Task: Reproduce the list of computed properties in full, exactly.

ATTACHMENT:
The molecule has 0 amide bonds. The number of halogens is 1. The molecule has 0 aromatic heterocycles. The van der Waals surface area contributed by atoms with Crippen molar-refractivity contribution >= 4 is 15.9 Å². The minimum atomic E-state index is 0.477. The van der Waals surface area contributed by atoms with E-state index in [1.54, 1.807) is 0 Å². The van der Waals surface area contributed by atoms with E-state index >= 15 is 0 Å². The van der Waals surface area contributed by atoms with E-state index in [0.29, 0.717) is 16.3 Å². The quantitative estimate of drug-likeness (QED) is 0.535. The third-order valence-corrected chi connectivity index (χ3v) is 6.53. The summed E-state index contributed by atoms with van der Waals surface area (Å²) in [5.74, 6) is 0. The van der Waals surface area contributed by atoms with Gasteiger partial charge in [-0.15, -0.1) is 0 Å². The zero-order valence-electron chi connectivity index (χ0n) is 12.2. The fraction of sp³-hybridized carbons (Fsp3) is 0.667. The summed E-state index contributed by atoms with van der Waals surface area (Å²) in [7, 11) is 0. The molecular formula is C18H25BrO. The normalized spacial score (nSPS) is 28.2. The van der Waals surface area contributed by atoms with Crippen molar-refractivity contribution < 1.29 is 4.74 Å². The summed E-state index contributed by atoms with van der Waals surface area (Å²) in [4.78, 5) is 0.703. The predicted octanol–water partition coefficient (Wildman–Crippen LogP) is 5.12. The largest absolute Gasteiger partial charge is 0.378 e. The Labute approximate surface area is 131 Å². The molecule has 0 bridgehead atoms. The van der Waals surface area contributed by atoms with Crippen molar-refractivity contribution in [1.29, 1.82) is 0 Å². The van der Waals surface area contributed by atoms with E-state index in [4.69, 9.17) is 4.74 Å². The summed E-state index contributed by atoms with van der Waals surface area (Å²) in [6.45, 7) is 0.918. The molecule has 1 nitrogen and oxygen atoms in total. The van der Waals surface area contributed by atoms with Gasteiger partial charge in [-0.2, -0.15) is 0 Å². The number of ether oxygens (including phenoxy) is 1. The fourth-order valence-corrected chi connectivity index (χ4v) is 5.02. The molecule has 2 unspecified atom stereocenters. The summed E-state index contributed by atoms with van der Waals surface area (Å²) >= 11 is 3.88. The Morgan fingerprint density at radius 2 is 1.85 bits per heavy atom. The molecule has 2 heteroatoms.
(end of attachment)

The molecule has 0 amide bonds. The number of halogens is 1. The molecule has 0 aromatic heterocycles. The van der Waals surface area contributed by atoms with Crippen molar-refractivity contribution >= 4 is 15.9 Å². The minimum atomic E-state index is 0.477. The van der Waals surface area contributed by atoms with E-state index in [1.54, 1.807) is 0 Å². The van der Waals surface area contributed by atoms with E-state index >= 15 is 0 Å². The van der Waals surface area contributed by atoms with E-state index in [0.29, 0.717) is 16.3 Å². The quantitative estimate of drug-likeness (QED) is 0.535. The third-order valence-corrected chi connectivity index (χ3v) is 6.53. The summed E-state index contributed by atoms with van der Waals surface area (Å²) in [5.74, 6) is 0. The van der Waals surface area contributed by atoms with Gasteiger partial charge in [-0.15, -0.1) is 0 Å². The zero-order valence-electron chi connectivity index (χ0n) is 12.2. The fraction of sp³-hybridized carbons (Fsp3) is 0.667. The summed E-state index contributed by atoms with van der Waals surface area (Å²) in [7, 11) is 0. The molecular formula is C18H25BrO. The normalized spacial score (nSPS) is 28.2. The van der Waals surface area contributed by atoms with Crippen molar-refractivity contribution < 1.29 is 4.74 Å². The summed E-state index contributed by atoms with van der Waals surface area (Å²) in [4.78, 5) is 0.703. The predicted octanol–water partition coefficient (Wildman–Crippen LogP) is 5.12. The largest absolute Gasteiger partial charge is 0.378 e. The Labute approximate surface area is 131 Å². The molecule has 0 bridgehead atoms. The van der Waals surface area contributed by atoms with Crippen molar-refractivity contribution in [1.29, 1.82) is 0 Å². The van der Waals surface area contributed by atoms with E-state index in [4.69, 9.17) is 4.74 Å². The summed E-state index contributed by atoms with van der Waals surface area (Å²) in [6.45, 7) is 0.918. The molecule has 1 nitrogen and oxygen atoms in total. The van der Waals surface area contributed by atoms with Gasteiger partial charge in [-0.2, -0.15) is 0 Å². The number of ether oxygens (including phenoxy) is 1. The fourth-order valence-corrected chi connectivity index (χ4v) is 5.02. The molecule has 2 unspecified atom stereocenters. The summed E-state index contributed by atoms with van der Waals surface area (Å²) >= 11 is 3.88. The Morgan fingerprint density at radius 2 is 1.85 bits per heavy atom. The molecule has 2 heteroatoms.